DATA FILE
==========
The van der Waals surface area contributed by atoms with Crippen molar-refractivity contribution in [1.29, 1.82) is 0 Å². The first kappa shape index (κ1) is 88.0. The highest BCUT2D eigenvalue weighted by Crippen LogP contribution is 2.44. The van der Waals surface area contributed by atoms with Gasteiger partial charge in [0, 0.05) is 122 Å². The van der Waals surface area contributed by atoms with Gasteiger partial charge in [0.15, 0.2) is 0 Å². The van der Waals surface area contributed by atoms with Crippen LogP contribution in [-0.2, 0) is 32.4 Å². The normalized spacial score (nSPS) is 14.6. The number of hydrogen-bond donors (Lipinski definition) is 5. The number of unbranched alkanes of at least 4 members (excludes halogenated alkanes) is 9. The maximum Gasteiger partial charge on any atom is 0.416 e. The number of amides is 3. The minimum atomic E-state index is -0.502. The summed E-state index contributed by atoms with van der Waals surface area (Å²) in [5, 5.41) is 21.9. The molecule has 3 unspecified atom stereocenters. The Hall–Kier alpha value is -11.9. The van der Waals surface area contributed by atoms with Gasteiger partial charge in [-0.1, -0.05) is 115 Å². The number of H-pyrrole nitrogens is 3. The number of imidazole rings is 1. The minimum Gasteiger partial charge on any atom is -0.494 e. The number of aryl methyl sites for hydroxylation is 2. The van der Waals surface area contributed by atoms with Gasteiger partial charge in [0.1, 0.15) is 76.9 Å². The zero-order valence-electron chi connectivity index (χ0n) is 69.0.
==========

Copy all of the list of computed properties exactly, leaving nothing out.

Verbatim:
The van der Waals surface area contributed by atoms with Crippen molar-refractivity contribution in [1.29, 1.82) is 0 Å². The first kappa shape index (κ1) is 88.0. The highest BCUT2D eigenvalue weighted by Crippen LogP contribution is 2.44. The van der Waals surface area contributed by atoms with Gasteiger partial charge in [0, 0.05) is 122 Å². The van der Waals surface area contributed by atoms with Gasteiger partial charge in [0.15, 0.2) is 0 Å². The van der Waals surface area contributed by atoms with Crippen LogP contribution in [-0.2, 0) is 32.4 Å². The normalized spacial score (nSPS) is 14.6. The number of hydrogen-bond donors (Lipinski definition) is 5. The number of unbranched alkanes of at least 4 members (excludes halogenated alkanes) is 9. The maximum Gasteiger partial charge on any atom is 0.416 e. The number of amides is 3. The minimum atomic E-state index is -0.502. The summed E-state index contributed by atoms with van der Waals surface area (Å²) in [5, 5.41) is 21.9. The molecule has 3 unspecified atom stereocenters. The Hall–Kier alpha value is -11.9. The van der Waals surface area contributed by atoms with Gasteiger partial charge in [-0.1, -0.05) is 115 Å². The number of H-pyrrole nitrogens is 3. The number of imidazole rings is 1. The minimum Gasteiger partial charge on any atom is -0.494 e. The number of aryl methyl sites for hydroxylation is 2. The van der Waals surface area contributed by atoms with Gasteiger partial charge in [0.1, 0.15) is 76.9 Å². The zero-order valence-electron chi connectivity index (χ0n) is 69.0.